Steroid-Responsive Meningitis-Arteritis in Dogs

By PetMD Editorial on Mar. 20, 2010

Inflammation of the Meninges and Arteries Resolved with Steroids in Dogs

Steroid-responsive meningitis-arteritis describes the combined conditions of inflammation of the protective membranes covering the spinal cord and brain (meninges), and inflammation of the walls of the arteries. It causes changes in the blood vessels of the heart, liver, kidney, and gastrointestinal system.

Steroid-responsive meningitis-arteritis occurs worldwide and it is thought dogs may be genetically predisposed to the disease. However, any dog breed may be affected. Moreover, it occurs mainly in dogs that are less than two years of age.

Symptoms and Types

The disease can be sudden (acute) or long-term (chronic):


  • Increased sensitivity to stimuli
  • Stiff neck
  • Neck pain
  • Stiff gait (walking motion)
  • Fever of up to 107.6 degrees Fahreinheit


  • Further neurologic problems: paralysis, hind leg weakness, etc.


  • Unknown
  • Possibly immune-mediated, related to abnormal IgA production (Immunoglobulin A – an antibody in the mouth and on mucosal surfaces)
  • Triggered by environment, possibly infectious cause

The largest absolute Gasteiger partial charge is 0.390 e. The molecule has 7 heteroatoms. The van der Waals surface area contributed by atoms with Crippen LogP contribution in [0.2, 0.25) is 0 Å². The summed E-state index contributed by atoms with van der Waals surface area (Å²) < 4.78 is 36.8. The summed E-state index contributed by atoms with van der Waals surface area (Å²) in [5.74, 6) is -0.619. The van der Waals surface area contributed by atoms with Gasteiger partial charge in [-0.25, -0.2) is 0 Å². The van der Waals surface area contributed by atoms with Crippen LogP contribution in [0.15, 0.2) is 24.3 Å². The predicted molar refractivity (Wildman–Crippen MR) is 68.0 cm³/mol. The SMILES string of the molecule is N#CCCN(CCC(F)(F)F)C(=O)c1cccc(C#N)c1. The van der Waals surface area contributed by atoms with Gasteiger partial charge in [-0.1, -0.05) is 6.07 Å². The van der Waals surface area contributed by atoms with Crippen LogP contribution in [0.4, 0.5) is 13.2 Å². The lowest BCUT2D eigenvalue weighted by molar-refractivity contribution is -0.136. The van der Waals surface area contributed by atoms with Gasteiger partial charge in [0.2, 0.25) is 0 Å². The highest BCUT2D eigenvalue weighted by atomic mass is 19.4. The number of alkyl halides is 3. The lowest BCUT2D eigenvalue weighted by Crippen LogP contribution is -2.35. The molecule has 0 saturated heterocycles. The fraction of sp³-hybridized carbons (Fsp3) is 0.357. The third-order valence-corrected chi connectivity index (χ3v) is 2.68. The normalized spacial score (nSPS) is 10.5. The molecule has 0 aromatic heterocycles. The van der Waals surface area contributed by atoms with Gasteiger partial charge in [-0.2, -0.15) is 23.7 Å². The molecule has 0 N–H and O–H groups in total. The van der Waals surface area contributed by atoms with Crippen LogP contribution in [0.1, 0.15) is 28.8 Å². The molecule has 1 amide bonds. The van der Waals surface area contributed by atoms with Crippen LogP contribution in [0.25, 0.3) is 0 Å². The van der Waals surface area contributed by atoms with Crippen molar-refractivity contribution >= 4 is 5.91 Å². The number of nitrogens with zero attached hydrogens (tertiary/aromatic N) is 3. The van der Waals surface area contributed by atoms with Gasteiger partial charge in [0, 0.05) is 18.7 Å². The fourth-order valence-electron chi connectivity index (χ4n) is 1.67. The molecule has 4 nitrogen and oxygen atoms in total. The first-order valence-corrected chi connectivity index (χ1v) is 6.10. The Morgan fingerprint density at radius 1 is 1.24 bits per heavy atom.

You will need to give a thorough history of your dog's health, onset of symptoms, and possible incidents that might have preceded this condition, such as accidents or previous illnesses. Your veterinarian will perform a complete physical exam on your dog, including a neurologic exam. Standard laboratory tests will include a biochemical profile, a complete blood count, a urinalysis and an electrolyte panel. A sample of cerebrospinal fluid (CSF) will also be taken to check for cells and protein levels.


Your dog will need to be hospitalized initially to treat the fever and for fluid therapy. Ice packs or cool water baths are the standard treatment for lowering body temperature, but your veterinarian will base which treatment to use on your dog's overall condition. The dog's physical activity level should not be reduced, as muscle atrophy can result from lack of movement. If your dog is in pain or suffering from paralysis of any kind, you will need to plan a physical routine that will work around those problems, while still keeping your dog in motion to prevent muscle atrophy. Your doctor will prescribe pain medication and steroids for your pet, and can help you to make a plan for keeping your dog physically active without placing too much pressure on the dog and causing more pain or stress.

Treatment must be continued for six months or the patient will relapse.

Living and Management

Your veterinarian will schedule a follow up appointment for your dog every four to six weeks after the initial treatment to check the bloodwork and to test the CSF. Treatment lasts about six months.

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